William BUCK, Petitioner, v. The SUPERIOR COURT of the State of California, Respondent. The PEOPLE of the State of California, Real Party in Interest.
Petitioner was arrested and charged with two counts of theft, in violation of Penal Code, sections 484 and 487. A preliminary hearing was held in the Municipal Court, Anaheim-Fullerton Judicial District, which hearing resulted in petitioner being held to answer in respondent Court. An information was filed therein by the District Attorney of Orange County, charging petitioner not only in two counts with theft, in violation of sections 484 and 487 of the Penal Code, but, in addition, also in two counts, with violation of Penal Code, section 470 (forgery). Petitioner moved respondent Court to set aside the information pursuant to the provisions of subdivision 2 of Penal Code, section 995, to wit:
‘That the defendant had been committed without reasonable or probable cause.’
This motion was denied and the case was set for trial. Petitioner seeks from this court a writ of prohibition ‘demanding said court to desist from any further proceedings in said action.’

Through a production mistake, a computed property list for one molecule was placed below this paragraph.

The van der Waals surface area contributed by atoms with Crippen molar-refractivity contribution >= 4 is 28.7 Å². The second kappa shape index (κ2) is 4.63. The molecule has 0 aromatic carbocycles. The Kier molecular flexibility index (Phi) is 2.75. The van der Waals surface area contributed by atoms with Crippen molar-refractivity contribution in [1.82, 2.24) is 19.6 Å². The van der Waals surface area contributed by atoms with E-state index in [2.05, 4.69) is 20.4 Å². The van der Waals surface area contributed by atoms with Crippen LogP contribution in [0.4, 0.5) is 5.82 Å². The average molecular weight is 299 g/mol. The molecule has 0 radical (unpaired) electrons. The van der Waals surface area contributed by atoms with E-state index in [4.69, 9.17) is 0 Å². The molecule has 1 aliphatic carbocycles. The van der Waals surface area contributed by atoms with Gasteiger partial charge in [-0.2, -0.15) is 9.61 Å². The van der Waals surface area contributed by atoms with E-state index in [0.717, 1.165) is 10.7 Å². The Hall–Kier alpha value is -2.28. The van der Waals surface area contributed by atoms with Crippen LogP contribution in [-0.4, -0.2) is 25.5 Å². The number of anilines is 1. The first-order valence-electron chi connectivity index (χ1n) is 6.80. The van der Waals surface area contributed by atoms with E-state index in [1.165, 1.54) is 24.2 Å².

Petitioner is an aluminum siding salesman. The charges here arose out of two separate sales of siding made by him. One sale was to a Mr. and Mrs. May, the other to a Mr. and Mrs. Whorley. In each sale, petitioner is alleged to have produced for signature of the parties a sheaf of forms consisting of a white top copy, under which there was a pink copy and a yellow copy, all separated by carbon paper. The fourth and bottom paper, apparently a deed of trust form, was not separated from the third (yellow) copy by carbon paper. The top sheet contained the caption, ‘Lien Contract’ and ‘Do Not Record.’ Just below this, in bracketed bold type, appears, among other admonitions, the following: ‘Notice to the buyer: (1) Do not sign this agreement before you read it or if the contains any blank space.’ Below this, in smaller type in the body of the instrument, appears this language: ‘* * * in addition to any other right or remedy given to the holder hereof, the undersigned hereby grants to the holder hereof a deed of trust to the above described real property as security for the faithful performance of his, her of their obligation under this contract.’